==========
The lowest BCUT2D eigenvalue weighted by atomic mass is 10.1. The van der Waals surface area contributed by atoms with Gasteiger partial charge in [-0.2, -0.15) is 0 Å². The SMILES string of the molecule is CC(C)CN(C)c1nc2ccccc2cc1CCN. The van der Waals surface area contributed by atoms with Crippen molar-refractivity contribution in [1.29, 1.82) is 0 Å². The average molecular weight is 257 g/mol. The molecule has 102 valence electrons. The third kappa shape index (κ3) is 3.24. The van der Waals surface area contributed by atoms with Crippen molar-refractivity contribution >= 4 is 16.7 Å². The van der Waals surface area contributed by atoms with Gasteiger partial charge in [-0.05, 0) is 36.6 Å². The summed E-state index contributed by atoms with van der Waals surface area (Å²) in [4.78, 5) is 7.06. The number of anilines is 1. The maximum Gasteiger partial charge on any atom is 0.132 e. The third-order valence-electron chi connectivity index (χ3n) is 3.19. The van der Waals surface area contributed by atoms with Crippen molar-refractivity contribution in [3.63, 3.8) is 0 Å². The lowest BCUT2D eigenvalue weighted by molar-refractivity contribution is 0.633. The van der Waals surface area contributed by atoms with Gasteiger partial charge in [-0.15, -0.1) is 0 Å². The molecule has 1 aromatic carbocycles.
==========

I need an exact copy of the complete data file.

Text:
The lowest BCUT2D eigenvalue weighted by atomic mass is 10.1. The van der Waals surface area contributed by atoms with Gasteiger partial charge in [-0.2, -0.15) is 0 Å². The SMILES string of the molecule is CC(C)CN(C)c1nc2ccccc2cc1CCN. The van der Waals surface area contributed by atoms with Crippen molar-refractivity contribution in [1.29, 1.82) is 0 Å². The average molecular weight is 257 g/mol. The molecule has 102 valence electrons. The third kappa shape index (κ3) is 3.24. The van der Waals surface area contributed by atoms with Crippen molar-refractivity contribution >= 4 is 16.7 Å². The van der Waals surface area contributed by atoms with Gasteiger partial charge in [-0.05, 0) is 36.6 Å². The summed E-state index contributed by atoms with van der Waals surface area (Å²) in [4.78, 5) is 7.06. The number of anilines is 1. The maximum Gasteiger partial charge on any atom is 0.132 e. The third-order valence-electron chi connectivity index (χ3n) is 3.19. The van der Waals surface area contributed by atoms with Crippen molar-refractivity contribution in [3.63, 3.8) is 0 Å². The lowest BCUT2D eigenvalue weighted by molar-refractivity contribution is 0.633. The van der Waals surface area contributed by atoms with Gasteiger partial charge in [-0.15, -0.1) is 0 Å². The molecule has 1 aromatic carbocycles.